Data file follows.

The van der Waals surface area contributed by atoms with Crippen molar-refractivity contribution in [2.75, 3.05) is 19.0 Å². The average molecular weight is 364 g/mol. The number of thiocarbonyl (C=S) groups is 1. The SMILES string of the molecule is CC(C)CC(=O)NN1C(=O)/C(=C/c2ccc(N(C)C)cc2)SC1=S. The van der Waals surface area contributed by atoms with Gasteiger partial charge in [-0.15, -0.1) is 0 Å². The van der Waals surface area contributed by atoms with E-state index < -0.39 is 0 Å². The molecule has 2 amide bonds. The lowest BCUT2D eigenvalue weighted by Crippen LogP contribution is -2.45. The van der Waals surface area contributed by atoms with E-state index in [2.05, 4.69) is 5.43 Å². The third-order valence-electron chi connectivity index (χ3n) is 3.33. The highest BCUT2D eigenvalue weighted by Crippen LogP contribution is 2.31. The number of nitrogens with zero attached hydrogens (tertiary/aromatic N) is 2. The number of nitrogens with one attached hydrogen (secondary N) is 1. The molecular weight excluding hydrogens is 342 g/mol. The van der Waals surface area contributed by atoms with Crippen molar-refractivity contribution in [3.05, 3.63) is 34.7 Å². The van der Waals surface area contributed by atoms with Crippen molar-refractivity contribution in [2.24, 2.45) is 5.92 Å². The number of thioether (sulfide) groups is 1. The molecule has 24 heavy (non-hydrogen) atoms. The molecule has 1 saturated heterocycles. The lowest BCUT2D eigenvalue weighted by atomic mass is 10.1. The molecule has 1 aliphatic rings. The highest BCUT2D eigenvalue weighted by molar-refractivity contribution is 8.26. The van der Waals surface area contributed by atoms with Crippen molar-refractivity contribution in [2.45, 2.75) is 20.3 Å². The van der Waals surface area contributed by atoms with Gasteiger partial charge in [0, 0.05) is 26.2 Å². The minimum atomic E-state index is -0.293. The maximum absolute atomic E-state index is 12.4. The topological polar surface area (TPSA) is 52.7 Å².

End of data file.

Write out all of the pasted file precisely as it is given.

The van der Waals surface area contributed by atoms with Crippen molar-refractivity contribution in [2.75, 3.05) is 19.0 Å². The average molecular weight is 364 g/mol. The number of thiocarbonyl (C=S) groups is 1. The SMILES string of the molecule is CC(C)CC(=O)NN1C(=O)/C(=C/c2ccc(N(C)C)cc2)SC1=S. The van der Waals surface area contributed by atoms with Gasteiger partial charge in [-0.15, -0.1) is 0 Å². The van der Waals surface area contributed by atoms with E-state index < -0.39 is 0 Å². The molecule has 2 amide bonds. The lowest BCUT2D eigenvalue weighted by Crippen LogP contribution is -2.45. The van der Waals surface area contributed by atoms with E-state index in [2.05, 4.69) is 5.43 Å². The third-order valence-electron chi connectivity index (χ3n) is 3.33. The highest BCUT2D eigenvalue weighted by Crippen LogP contribution is 2.31. The number of nitrogens with zero attached hydrogens (tertiary/aromatic N) is 2. The number of nitrogens with one attached hydrogen (secondary N) is 1. The molecular weight excluding hydrogens is 342 g/mol. The van der Waals surface area contributed by atoms with Crippen molar-refractivity contribution in [3.05, 3.63) is 34.7 Å². The van der Waals surface area contributed by atoms with Crippen molar-refractivity contribution in [2.24, 2.45) is 5.92 Å². The number of thioether (sulfide) groups is 1. The molecule has 24 heavy (non-hydrogen) atoms. The molecule has 1 saturated heterocycles. The lowest BCUT2D eigenvalue weighted by atomic mass is 10.1. The molecule has 1 aliphatic rings. The highest BCUT2D eigenvalue weighted by molar-refractivity contribution is 8.26. The van der Waals surface area contributed by atoms with Crippen molar-refractivity contribution in [2.45, 2.75) is 20.3 Å². The van der Waals surface area contributed by atoms with Gasteiger partial charge in [0, 0.05) is 26.2 Å². The minimum atomic E-state index is -0.293. The maximum absolute atomic E-state index is 12.4. The topological polar surface area (TPSA) is 52.7 Å².